The Daily Worker Placement

Friday, September 30, 2022

2022 Halfway Day Contest: Solve 4 Puzzles, Win A Game+Expansion!

by | published Friday, July 1, 2022

It’s that time again, folx! We’re approaching the halfway point of the solar year, and that means cracking open your brains, doing some puzzling, and maybe winning a prize!

This time around the prize will be one of my favorite TARDIS games (bigger on the inside) and a seminal work by Alexander Pfister, 2015’s Oh My Goods! But that’s not all! You also get the first expansion Longsdale in Revolt which adds a branching (and solo-playable) campaign. SO much gameplay in these two little boxes! I hope that will motivate you to try the contest, because I think I’ve cooked up quite a tricky one.

(This puzzle and all instructions can be downloaded as a PDF here.)

The first step is to decode each of the four word division problems below:

#1:

#2:

#3:
#4:

(Please believe me when I say I tried to figure out a way to do this electronically and in the end it was just easier to write them out by hand.)

In each puzzle, each letter stands for a different digit from 0 to 9. The substitutions are consistent within each puzzle but not between puzzles–for instance, all the A’s in Puzzle #1 represent the same digit, but not necessarily the same digit represented by all the A’s in Puzzle #2. When solved, each puzzle’s digits from 0 to 9 will spell out a well-known boardgame.

All the puzzles are solvable by logic and math alone and I’ve put them roughly in order of difficulty, with #1 being the easiest and #4 being the hardest.

Some digits in each puzzle are replaced by stars instead of letters; the two stars in Puzzle #1 represent the same number. You don’t need them to solve the puzzle but you will need to figure out what they are for the next part.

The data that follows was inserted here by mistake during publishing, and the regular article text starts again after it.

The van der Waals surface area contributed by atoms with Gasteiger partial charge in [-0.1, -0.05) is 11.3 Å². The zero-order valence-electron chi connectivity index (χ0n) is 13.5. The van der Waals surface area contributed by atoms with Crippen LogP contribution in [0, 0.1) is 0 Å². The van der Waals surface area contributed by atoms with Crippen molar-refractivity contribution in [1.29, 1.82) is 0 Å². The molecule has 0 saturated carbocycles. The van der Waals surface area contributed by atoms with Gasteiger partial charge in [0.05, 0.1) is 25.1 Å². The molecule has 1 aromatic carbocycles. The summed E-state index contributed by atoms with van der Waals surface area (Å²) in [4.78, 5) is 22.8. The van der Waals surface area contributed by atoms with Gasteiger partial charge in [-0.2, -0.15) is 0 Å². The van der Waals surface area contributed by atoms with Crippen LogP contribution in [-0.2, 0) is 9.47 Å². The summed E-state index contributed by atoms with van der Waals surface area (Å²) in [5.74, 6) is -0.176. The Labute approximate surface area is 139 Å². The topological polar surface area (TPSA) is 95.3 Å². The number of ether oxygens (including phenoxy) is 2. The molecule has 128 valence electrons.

In Step 2 you’ll fill in the chart below using your answers to Step 1:

You’ll be able to figure out what digits the star(s) in each puzzle must be in order for the division to work out. Enter that digit in the second column, and then the letter corresponding to that digit for that specific puzzle. So for instance, if the star in Puzzle #2 must be a 4, then in the row for Puzzle 2 you’ll put a “4” in the second box and maybe “F” in the third box–if in fact “F” represents “4” in that puzzle.

You’ll now have four number/letter pairs. The four letters can be rearranged to form a very common word; their corresponding digits (in the same anagrammed order) will form a four-digit number. So if the pairings were U/0, E/5, L/8, and T/5, you could make the word “LUTE” whose corresponding code would be 8055.

All you need to do now is look up the game in the BGG database with that ID number and THAT is the final answer to the contest. In our example, putting https://boardgamegeek.com/boardgame/8055/ into your browser brings up The Living Dead Dolls Board Game, a true classic.

To enter you must submit the four ten-letter solutions to the word division problems along with the final answer. Email your entries to dailyworkerplacement@gmail.com. One winner will be chosen randomly from all correct entries received by midnight on Friday, July 8. Unfortunately, due to even more exorbitant shipping costs than ever, only North Americans are eligible to receive the games–but you still get bragging rights if you get it right.

Solutions will be posted and a winner announced the week of July 11. Happy solving!

Author

  • David is the Managing Editor of the DWP. He learned chess at the age of five and has been playing tabletop games ever since. His collection currently consists of about 600 games, which take up way too much space. His game "Odd Lots" won the inaugural TABS Game Design Contest in 2008. He is currently Managing Editor of The Daily Worker Placement. All in all he's pretty smug about his knowledge of games and game design.


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